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Review of special research initiatives

Reserachers working i a laboratory.
Special research initiatives will be overviewed this autumn.
Published Sep 05, 2023

Research centres, platforms, strategic partnerships, research infrastructures and strategic research areas. These are all part of KTH’s range of special research initiatives, and they will now be reviewed with the ultimate aim of making KTH stronger in global competition.

“We’re going to look at the various initiatives, see where they overlap and give suggestions on how KTH can design create conditions for even more outstanding research that leads to major impacts,” says Annika Borgenstam, Vice President for Research.

Alongside Johan Schuber, Senior Research Officer at RSO, she will be conducting a review during the autumn, at the request of the university’s President. The assignment entails evaluating the various initiatives, how they work, how they are funded, and also looking at indicators as to how the initiatives should be monitored, and if and where they overlap.

In a dialougue

The process will partly involve interviews – or rather discussions – with 25 people from different areas, disciplines and research environments at KTH. The aim is to ensure oversight and transparency regarding the precise nature of the special research initiatives, and what is needed for the future.

“The ultimate goal is to improve our research, of course, and I hope that we’ll be able to increase our flexibility and pave the way for new research initiatives as our resources are used more efficiently,” says Borgenstam.

Portrait of Annika Borgenstam.
Annika Borgenstam, Vice President for Research is in charge of the overview.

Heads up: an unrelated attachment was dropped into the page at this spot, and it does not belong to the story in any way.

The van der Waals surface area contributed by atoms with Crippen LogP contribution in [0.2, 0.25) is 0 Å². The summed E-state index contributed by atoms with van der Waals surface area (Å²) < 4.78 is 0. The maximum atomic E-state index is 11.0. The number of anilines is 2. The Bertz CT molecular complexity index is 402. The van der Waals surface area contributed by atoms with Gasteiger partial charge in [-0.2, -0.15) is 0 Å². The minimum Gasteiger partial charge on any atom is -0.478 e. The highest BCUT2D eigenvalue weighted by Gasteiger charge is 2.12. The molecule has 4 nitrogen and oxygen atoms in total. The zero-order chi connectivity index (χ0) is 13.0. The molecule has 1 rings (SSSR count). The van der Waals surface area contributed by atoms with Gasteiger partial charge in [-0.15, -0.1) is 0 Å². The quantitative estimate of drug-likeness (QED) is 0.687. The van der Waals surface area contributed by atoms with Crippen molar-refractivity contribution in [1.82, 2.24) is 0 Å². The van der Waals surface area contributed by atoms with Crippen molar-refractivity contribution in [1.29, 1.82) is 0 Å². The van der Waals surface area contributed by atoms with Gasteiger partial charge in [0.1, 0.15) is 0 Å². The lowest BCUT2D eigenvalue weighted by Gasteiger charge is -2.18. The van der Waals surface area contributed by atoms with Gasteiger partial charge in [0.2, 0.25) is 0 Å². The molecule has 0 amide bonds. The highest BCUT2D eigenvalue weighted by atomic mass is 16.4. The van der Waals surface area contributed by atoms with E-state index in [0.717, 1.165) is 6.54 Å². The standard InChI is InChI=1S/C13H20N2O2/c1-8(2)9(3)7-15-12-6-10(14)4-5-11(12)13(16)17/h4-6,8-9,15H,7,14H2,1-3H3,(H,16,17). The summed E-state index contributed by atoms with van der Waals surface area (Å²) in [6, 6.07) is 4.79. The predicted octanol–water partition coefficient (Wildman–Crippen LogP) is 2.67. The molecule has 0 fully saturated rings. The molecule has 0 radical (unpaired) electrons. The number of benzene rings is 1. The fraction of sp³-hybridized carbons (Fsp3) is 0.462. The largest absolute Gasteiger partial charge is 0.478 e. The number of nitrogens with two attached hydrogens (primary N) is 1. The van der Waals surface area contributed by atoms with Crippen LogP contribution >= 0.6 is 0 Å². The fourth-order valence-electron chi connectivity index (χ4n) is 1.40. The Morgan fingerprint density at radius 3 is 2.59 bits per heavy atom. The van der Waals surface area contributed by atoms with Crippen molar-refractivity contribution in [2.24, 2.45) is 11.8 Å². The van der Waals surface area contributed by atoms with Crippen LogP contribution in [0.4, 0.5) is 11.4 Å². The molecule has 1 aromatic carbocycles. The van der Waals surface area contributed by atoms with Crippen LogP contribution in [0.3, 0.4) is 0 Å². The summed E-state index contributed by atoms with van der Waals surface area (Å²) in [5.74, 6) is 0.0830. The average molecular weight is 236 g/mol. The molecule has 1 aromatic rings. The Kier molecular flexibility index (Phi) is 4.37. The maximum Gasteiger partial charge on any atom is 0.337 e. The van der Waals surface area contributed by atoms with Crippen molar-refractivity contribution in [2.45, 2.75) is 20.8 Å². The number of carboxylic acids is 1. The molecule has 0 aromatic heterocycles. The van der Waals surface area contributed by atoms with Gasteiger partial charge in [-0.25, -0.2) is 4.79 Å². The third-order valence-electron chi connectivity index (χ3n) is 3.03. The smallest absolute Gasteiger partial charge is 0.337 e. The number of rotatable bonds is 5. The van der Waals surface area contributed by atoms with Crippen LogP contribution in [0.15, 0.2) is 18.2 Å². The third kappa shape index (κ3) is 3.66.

She says that there is no simple explanation as to how KTH’s research initiatives have developed into what they are today.

“But I think generally speaking, we’ve been very good at getting new initiatives off the ground, but not so good at following up and ending them.”

Great response

The review also involves seeing how the process works at other universities, and where applicable identifying good examples to be inspired by. The review will lead to a proposal on how KTH can get more out of its research initiatives, modified working methods, and how central resources can be used in the best way.

“The review is future-oriented, and so far we’ve had a great response from those we invited to dialogue. It appears that achieving clarity around our research and how it works really engages people, which is great to see,” says Borgenstam.

The proposal will be presented to the KTH management in mid-November, to be ultimately reported by 19 December.

Text: Jill Klackenberg

Special research initiatives

There are currently more than 50 research centres of six different kinds, spanning seven overarching fields of research. They vary hugely in size, with budgets from SEK 1.5 to 150 million. KTH has 15 strategic partnerships, and six different research platforms split into the interdisciplinary focus areas of digitalisation, energy, industrial transformation, life science, materials and transport. KTH takes part in ten out of 43 strategic research areas: as coordinator in five, and as a partner in the other five. As for research infrastructures, there are all kinds of variations, from major international research laboratories, to smaller labs and individual instruments.